“He always said, know your history, know who you are,” Old Chief said. “He said our Indian language was worth knowing and preserving, and whenever he asked me to sing, I’d never turn him down or tell him ‘no.’ It’s still a very difficult time for us all, but I want to thank UM and the administration for carrying Earl’s memory and spirit and for our students, who can keep the powwow going. Earl never missed a powwow, and he never missed a graduation ceremony.”

Zachariah Rides at the Door, president of UM’s Kyiyo student group, addressed the audience in the Blackfeet language and said the endowment will support Native students and the longevity of the powwow.

“We are honored to receive this gift, and we thank you, President Bodnar, for your support for Native students and the powwow,” he said. “Putting on the powwow is always stressful when you’re a student and trying to fundraiser for the event, and so these funds are greatly appreciated.” 

A student group formed in the 1960s, UM’s annual Kyiyo Pow Wow Celebration is one of the oldest student-run powwows in the country. It aims to unify all Native Americans from across the nation, serving to both preserve and renew rich Native American traditions. The event provides a venue for dancing, singing and storytelling, representing a diversity of tribes and cultures.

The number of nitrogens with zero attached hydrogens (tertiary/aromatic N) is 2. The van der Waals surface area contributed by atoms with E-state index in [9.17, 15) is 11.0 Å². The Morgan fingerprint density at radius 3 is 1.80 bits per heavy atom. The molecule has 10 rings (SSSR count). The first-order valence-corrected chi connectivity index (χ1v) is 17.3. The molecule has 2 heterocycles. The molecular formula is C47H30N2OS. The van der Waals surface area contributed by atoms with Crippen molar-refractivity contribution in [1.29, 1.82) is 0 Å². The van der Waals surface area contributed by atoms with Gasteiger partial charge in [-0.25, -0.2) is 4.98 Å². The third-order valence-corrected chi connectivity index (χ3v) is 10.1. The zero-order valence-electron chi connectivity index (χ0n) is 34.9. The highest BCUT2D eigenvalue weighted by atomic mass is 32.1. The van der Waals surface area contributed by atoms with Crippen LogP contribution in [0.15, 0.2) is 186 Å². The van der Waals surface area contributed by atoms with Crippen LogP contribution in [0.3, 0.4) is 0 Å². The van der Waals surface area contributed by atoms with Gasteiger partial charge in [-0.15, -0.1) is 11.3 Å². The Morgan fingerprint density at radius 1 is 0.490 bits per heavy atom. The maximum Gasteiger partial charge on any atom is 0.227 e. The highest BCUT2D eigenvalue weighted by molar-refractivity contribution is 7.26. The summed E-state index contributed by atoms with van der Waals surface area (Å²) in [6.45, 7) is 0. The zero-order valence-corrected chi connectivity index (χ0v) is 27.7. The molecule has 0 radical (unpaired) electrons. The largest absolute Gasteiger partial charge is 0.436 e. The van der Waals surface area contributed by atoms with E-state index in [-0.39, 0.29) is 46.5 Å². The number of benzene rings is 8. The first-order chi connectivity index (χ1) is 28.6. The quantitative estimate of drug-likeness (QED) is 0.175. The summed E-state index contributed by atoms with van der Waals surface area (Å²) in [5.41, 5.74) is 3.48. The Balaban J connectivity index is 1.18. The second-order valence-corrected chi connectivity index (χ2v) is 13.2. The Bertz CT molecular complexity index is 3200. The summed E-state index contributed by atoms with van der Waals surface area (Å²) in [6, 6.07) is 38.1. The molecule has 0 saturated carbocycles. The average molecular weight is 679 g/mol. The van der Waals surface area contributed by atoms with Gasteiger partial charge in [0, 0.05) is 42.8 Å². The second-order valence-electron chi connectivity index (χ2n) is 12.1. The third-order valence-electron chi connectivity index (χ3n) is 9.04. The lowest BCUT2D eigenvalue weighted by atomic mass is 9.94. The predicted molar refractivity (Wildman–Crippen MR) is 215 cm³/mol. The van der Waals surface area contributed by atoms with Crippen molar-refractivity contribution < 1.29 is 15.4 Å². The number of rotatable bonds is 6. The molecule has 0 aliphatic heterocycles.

At the end of the event, Arlan Edwards, grandson of Old Person, sang the Blackfeet Victory Song. He said the song was to celebrate a victory, and the last time Chief Old Person sang it, it was during the graduation of Browning High School.

“Let’s celebrate this victory today of our students, that’s what Earl would have wanted,” he said.

Bodnar closed the ceremony by thanking the family members of Old Person, who drove down from Browning for the event. Rides At The Door and Sierra Paske, vice president of Kyiyo, presented Bodnar with a quilted blanket.

“To be clear,” Bodnar said, “this is just the beginning. And this blanket, that is a such a generous gesture, frankly belongs to the both of you, who are doing the work of making this campus better and for placing Indigenous culture at the center of our campus experience.”

The designation is made possible by a one-time philanthropic gift to the Excellence Fund, which provides resources that the UM president may use to address campus priorities.

Additional charitable donations are needed to grow the endowment so it will fully support annual pow wow expenses. The designation is made possible by a one-time philanthropic gift to the Excellence Fund, which provides resources that the UM president may use to address campus priorities. To contribute to the Chief Earl Old Person Kyiyo Pow Wow Fund, visit to make a gift online. Gifts may also be made by calling 800-443-2593 or mailing contributions to the University of Montana Foundation, noting the Chief Earl Old Person Kyiyo Pow Wow Fund on your check, at P.O. Box 7159, Missoula, MT 59807-7159. 


Contact: Dave Kuntz, UM strategic communications director, 406-243-5659,